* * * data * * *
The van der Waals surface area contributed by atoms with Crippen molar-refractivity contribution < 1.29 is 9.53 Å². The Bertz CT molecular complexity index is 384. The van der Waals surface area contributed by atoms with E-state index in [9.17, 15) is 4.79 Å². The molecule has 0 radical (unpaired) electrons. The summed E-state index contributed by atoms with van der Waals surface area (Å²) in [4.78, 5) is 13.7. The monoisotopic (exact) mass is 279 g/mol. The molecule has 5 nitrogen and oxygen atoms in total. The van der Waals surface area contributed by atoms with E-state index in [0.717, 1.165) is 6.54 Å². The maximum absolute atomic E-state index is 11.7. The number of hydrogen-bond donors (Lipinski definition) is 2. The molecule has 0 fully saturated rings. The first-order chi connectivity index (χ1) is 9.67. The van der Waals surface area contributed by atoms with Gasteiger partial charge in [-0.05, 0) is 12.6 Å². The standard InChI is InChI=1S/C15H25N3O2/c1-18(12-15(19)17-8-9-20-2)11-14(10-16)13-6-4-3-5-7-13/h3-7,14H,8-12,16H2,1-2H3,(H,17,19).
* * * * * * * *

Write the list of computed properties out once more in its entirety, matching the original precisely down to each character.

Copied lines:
The van der Waals surface area contributed by atoms with Crippen molar-refractivity contribution < 1.29 is 9.53 Å². The Bertz CT molecular complexity index is 384. The van der Waals surface area contributed by atoms with E-state index in [9.17, 15) is 4.79 Å². The molecule has 0 radical (unpaired) electrons. The summed E-state index contributed by atoms with van der Waals surface area (Å²) in [4.78, 5) is 13.7. The monoisotopic (exact) mass is 279 g/mol. The molecule has 5 nitrogen and oxygen atoms in total. The van der Waals surface area contributed by atoms with E-state index in [0.717, 1.165) is 6.54 Å². The maximum absolute atomic E-state index is 11.7. The number of hydrogen-bond donors (Lipinski definition) is 2. The molecule has 0 fully saturated rings. The first-order chi connectivity index (χ1) is 9.67. The van der Waals surface area contributed by atoms with Gasteiger partial charge in [-0.05, 0) is 12.6 Å². The standard InChI is InChI=1S/C15H25N3O2/c1-18(12-15(19)17-8-9-20-2)11-14(10-16)13-6-4-3-5-7-13/h3-7,14H,8-12,16H2,1-2H3,(H,17,19).